[13] The ensemble mean AMOC reduction clearly plays a role in the ensemble mean increase in stability. However, the regression lines in Figure 3c suggest a significant increase in stability if the AMOC does not change, so other effects must also contribute to this.

4. Discussion and Conclusions

[14] The main conclusion of this letter is that the weakening of the AMOC in response to anthropogenic forcing has a strong influence on the increase in lower tropospheric stability in the northern North Atlantic in the CMIP3 simulations. While the warming at both the surface and mid-tropospheric levels is strongly related to the global mean warming, the temperature difference between the two levels is instead more closely related to the AMOC change. In addition, the structure of the change in stability strongly resembles the structure in the SST response. The weakening of the AMOC plays a large role in the ensemble mean stability increase, and around half of the model spread in the stability response can be explained by the varied AMOC response in the models.

[15] Comparison with the forced hosing experiment provides support for the interpretation that the ocean has a causal influence on the atmosphere. Further evidence of causality is given by Woollings et al. [2012], who show that the North Atlantic minimum in warming is not present in the CMIP3 slab model simulations which do not include changes in ocean circulation. An implication of this result is that, while the projected decline in polar low occurrence is robust across the ensemble, confidence in this response depends on our confidence in the AMOC response in these relatively coarse resolution ocean models.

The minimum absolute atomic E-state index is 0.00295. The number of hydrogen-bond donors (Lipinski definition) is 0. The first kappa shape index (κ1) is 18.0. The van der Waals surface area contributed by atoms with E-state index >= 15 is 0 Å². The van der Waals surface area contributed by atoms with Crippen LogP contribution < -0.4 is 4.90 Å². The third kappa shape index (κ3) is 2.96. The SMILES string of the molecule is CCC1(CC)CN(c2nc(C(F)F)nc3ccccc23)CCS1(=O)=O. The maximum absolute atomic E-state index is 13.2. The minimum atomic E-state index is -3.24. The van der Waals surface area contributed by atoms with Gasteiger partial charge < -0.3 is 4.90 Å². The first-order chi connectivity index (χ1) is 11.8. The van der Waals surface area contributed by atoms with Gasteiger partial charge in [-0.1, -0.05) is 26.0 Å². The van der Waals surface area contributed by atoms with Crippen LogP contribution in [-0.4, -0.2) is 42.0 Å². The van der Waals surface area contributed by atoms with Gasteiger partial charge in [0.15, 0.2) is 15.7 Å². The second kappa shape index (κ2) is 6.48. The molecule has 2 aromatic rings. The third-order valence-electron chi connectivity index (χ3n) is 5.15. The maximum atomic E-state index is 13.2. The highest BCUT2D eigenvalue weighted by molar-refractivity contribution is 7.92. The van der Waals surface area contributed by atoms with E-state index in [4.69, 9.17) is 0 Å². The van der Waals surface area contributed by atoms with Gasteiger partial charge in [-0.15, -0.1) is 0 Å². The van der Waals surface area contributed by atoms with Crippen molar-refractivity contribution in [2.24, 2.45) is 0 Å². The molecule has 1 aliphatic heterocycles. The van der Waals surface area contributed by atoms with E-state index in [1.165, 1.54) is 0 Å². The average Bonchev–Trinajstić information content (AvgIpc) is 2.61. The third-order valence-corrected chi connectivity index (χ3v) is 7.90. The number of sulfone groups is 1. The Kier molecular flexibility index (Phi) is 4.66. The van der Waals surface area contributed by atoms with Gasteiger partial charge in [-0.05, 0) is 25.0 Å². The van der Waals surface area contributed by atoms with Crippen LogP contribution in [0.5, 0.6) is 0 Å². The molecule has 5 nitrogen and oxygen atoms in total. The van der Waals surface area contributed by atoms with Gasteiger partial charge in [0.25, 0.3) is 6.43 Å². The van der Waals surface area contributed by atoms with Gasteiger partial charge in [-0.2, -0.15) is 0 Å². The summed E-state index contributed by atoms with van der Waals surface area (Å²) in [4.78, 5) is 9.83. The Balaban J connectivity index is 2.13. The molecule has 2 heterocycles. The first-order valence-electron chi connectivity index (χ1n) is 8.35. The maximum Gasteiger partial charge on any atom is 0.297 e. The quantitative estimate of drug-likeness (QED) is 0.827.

[16] One caveat to this study is that we have not considered changes in the vicinity of the ice edge. The change in surface characteristics is likely very important in the region which is ice covered in the 20th century but ice free in the 21st [Deser et al., 2010; Medeiros et al., 2011]. Finally, we note that the link between AMOC and polar low changes is particularly simple in the context studied here, in which polar lows themselves are not resolved in the global models. In reality, changes in polar low occurrence could in turn have an influence on deep water formation and hence on the AMOC itself [Condron et al., 2008].

Acknowledgments

[17] We acknowledge the modeling groups, the Program for Climate Model Diagnosis and Intercomparison (PCMDI) and the WCRP's Working Group on Coupled Modelling (WGCM) for their roles in making available the WCRP CMIP3 multi-model dataset. Support of this dataset is provided by the Office of Science, U.S. Department of Energy. BH was funded by the NERC TEMPEST project (NE/I00520X/1) and MZ by the NERC PREPARE project (NE/G015708/1). We would also like to thank Michael Vellinga for providing data from the HadCM3 hosing simulations, Jonathan Gregory for providing the CMIP3 AMOC data and two anonymous reviewers for their helpful comments.

[18] The Editor thanks two anonymous reviewers for their assistance in evaluating this paper.